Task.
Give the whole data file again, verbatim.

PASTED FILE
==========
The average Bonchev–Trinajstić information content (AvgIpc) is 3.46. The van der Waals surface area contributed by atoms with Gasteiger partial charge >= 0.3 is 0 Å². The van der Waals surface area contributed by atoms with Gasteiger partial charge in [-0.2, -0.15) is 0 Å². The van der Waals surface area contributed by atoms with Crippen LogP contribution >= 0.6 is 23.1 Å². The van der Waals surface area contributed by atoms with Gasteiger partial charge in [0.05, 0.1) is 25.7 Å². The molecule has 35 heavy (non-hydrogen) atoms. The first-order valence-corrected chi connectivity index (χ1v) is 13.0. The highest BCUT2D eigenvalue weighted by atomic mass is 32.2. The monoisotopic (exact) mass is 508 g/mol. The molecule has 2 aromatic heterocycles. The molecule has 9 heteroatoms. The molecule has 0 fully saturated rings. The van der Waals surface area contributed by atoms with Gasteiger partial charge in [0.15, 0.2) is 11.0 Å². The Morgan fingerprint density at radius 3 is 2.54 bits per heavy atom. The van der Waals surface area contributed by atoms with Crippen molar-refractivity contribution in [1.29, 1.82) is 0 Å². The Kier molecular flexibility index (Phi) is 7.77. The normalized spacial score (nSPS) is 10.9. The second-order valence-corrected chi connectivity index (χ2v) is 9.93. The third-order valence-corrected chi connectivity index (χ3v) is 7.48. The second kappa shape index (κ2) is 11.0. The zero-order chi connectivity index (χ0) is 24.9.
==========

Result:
The average Bonchev–Trinajstić information content (AvgIpc) is 3.46. The van der Waals surface area contributed by atoms with Gasteiger partial charge >= 0.3 is 0 Å². The van der Waals surface area contributed by atoms with Gasteiger partial charge in [-0.2, -0.15) is 0 Å². The van der Waals surface area contributed by atoms with Crippen LogP contribution >= 0.6 is 23.1 Å². The van der Waals surface area contributed by atoms with Gasteiger partial charge in [0.05, 0.1) is 25.7 Å². The molecule has 35 heavy (non-hydrogen) atoms. The first-order valence-corrected chi connectivity index (χ1v) is 13.0. The highest BCUT2D eigenvalue weighted by atomic mass is 32.2. The monoisotopic (exact) mass is 508 g/mol. The molecule has 2 aromatic heterocycles. The molecule has 9 heteroatoms. The molecule has 0 fully saturated rings. The van der Waals surface area contributed by atoms with Gasteiger partial charge in [0.15, 0.2) is 11.0 Å². The Morgan fingerprint density at radius 3 is 2.54 bits per heavy atom. The van der Waals surface area contributed by atoms with Crippen molar-refractivity contribution in [1.29, 1.82) is 0 Å². The Kier molecular flexibility index (Phi) is 7.77. The normalized spacial score (nSPS) is 10.9. The second-order valence-corrected chi connectivity index (χ2v) is 9.93. The third-order valence-corrected chi connectivity index (χ3v) is 7.48. The second kappa shape index (κ2) is 11.0. The zero-order chi connectivity index (χ0) is 24.9.